The blue column represents readings from the centre of the picture frame at the various apertures and the green is from the edges.

The scale on the left side is an indication of actual image resolution as LW/PH and is described in detail above. The taller the column, the better the lens performance.

For this review, the lens was tested on a Sony A7 III using Imatest.

CA (Chromatic Aberration) is virtually absent at the centre and still very well controlled at the edges. Even under the most arduous conditions CA will not be a problem.

Samyang AF 24mm f/2.8 FE Chromatic Aberration Charts
How to read our CA charts

Chromatic aberration (CA) is the lens' inability to focus on the sensor or film all colours of visible light at the same point. Severe chromatic aberration gives a noticeable fringing or a halo effect around sharp edges within the picture. It can be cured in software.

Apochromatic lenses have special lens elements (aspheric, extra-low dispersion etc) to minimize the problem, hence they usually cost more.

For this review, the lens was tested on a Sony A7 III using Imatest.

Distortion is remarkably low for an ultra-wide lens. It measures at +0.04% Pincushion, going against the expectation that ultra-wides tend to suffer from barrelling. However, at this low level of measurement to all intents and purposes this is a rectilinear design and straight lines will remain as straight lines, even at the extreme edges of an image.

The very shallow lens hood has been mentioned already and as expected it is possible for flare to catch out the lens. This presents itself as a haze and lowering of contrast.

Bokeh is not really a major expectation for an ultra-wide lens, but in fact f/2.8 is enough to make some selective focusing possible. The lens has pleasing out of focus areas and delivers smooth bokeh effects.

Samyang AF 24mm f/2.8 FE Sample Photos

Arley Glasshouse | 1/50 sec | f/22.0 | 24.0 mm | ISO 100

Portrait 1 | 1/100 sec | f/8.0 | 24.0 mm | ISO 200

Alium | 1/320 sec | f/8.0 | 24.0 mm | ISO 100

Glasshouse CA Test | 1/125 sec | f/16.0 | 24.0 mm | ISO 100

Samyang AF 24mm f/2.8 FE Aperture range

Bokeh At F2.8 | 1/2500 sec | f/2.8 | 24.0 mm | ISO 100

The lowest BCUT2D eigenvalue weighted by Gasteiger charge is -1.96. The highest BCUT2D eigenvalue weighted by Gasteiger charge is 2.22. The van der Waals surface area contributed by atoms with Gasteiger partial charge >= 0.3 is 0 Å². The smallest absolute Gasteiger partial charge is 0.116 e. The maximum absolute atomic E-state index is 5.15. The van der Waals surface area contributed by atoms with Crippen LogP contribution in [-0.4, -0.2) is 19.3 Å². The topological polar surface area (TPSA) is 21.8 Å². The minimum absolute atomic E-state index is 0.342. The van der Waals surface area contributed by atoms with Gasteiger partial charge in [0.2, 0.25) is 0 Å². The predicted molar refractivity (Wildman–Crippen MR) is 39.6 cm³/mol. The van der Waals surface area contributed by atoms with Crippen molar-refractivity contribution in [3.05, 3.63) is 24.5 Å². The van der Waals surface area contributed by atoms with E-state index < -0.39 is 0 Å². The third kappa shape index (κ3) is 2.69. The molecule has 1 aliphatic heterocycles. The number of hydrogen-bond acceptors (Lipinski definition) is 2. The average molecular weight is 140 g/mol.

Bokeh At F8 | 1/400 sec | f/8.0 | 24.0 mm | ISO 100

Bokeh At F22 | 1/60 sec | f/22.0 | 24.0 mm | ISO 100

Value For Money

*** Note : £1 = $1.34 (correct at time of post)

The Samyang AF 24mm f/2.8 FE lens is priced at £279.99, a very fair and equitable amount to ask.

Looking at other full frame 24mm lenses, firstly for the Sony FE mirrorless cameras, there is not much else on the market. The Samyang MF 24mm f/1.4 ED AS IF UMC costs £529, sacrificing AF but gaining in speed. The Zeiss Batis 25mm f/2 is a rather higher price, at £979.

Canon users have the EF 24mm f/2.8 IS USM at £519 and Nikon users the AF-S Nikkor 24mm f/1.8 G ED at £629.

The new Samyang lens clearly finds itself in a fairly empty niche at a very fair price, making it excellent value for money.

Specifications

Manufacturer Samyang
General
Lens Mounts
  • Sony E Mount
  • Sony FE Mount
Lens
Focal Length 24mm
Angle of View 82.1°
Max Aperture f/2.8
Min Aperture f/22
Filter Size 49mm
Stabilised No
35mm equivalent No Data
Internal focusing No Data
Maximum magnification 0.13x
Focusing
Min Focus 24cm
Construction
Blades 7
Elements 7
Groups 7
Box Contents
Box Contents No Data
Dimensions
Weight 93g
Height 37mm

Verdict

We seem to have gone full circle and classic prime lenses, once the only choice, are seemingly being rediscovered and once again becoming highly sought after. Compact, high quality and reasonable priced it is not difficult to see why. The optical designs have in some cases benefited from modern technologies and glasses and they can comfortably surpass the performance of their predecessors.

This is where we find the Samyang AF 24mm f/2.8 lens – superb performance, compact size, excellent price and a compelling focal length to use. There’s nothing to dislike, everything to like and an obvious Editor’s Choice.

(ephotozine.com, http://bit.ly/2l1BpM2)

Comments

comments

Share on FacebookShare on Google+Pin on PinterestShare on StumbleUponTweet about this on TwitterShare on LinkedIn